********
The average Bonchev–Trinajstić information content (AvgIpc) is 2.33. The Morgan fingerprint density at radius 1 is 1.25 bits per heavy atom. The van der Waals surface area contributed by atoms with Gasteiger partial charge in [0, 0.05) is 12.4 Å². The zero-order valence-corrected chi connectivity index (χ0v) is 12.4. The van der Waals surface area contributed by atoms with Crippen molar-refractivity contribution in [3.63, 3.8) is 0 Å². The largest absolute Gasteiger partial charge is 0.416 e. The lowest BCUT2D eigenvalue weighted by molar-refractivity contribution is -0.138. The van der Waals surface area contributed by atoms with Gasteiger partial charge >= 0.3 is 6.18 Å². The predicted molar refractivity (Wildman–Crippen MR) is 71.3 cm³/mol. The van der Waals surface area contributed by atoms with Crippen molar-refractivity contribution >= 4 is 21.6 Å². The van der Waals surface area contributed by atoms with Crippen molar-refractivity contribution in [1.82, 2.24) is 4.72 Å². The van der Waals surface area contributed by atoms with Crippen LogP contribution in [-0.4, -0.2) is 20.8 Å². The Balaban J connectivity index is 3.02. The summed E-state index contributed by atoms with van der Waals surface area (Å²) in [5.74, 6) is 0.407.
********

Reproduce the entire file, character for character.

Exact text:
The average Bonchev–Trinajstić information content (AvgIpc) is 2.33. The Morgan fingerprint density at radius 1 is 1.25 bits per heavy atom. The van der Waals surface area contributed by atoms with Gasteiger partial charge in [0, 0.05) is 12.4 Å². The zero-order valence-corrected chi connectivity index (χ0v) is 12.4. The van der Waals surface area contributed by atoms with Crippen molar-refractivity contribution in [3.63, 3.8) is 0 Å². The largest absolute Gasteiger partial charge is 0.416 e. The lowest BCUT2D eigenvalue weighted by molar-refractivity contribution is -0.138. The van der Waals surface area contributed by atoms with Gasteiger partial charge >= 0.3 is 6.18 Å². The predicted molar refractivity (Wildman–Crippen MR) is 71.3 cm³/mol. The van der Waals surface area contributed by atoms with Crippen molar-refractivity contribution >= 4 is 21.6 Å². The van der Waals surface area contributed by atoms with Crippen molar-refractivity contribution in [1.82, 2.24) is 4.72 Å². The van der Waals surface area contributed by atoms with Crippen LogP contribution in [-0.4, -0.2) is 20.8 Å². The Balaban J connectivity index is 3.02. The summed E-state index contributed by atoms with van der Waals surface area (Å²) in [5.74, 6) is 0.407.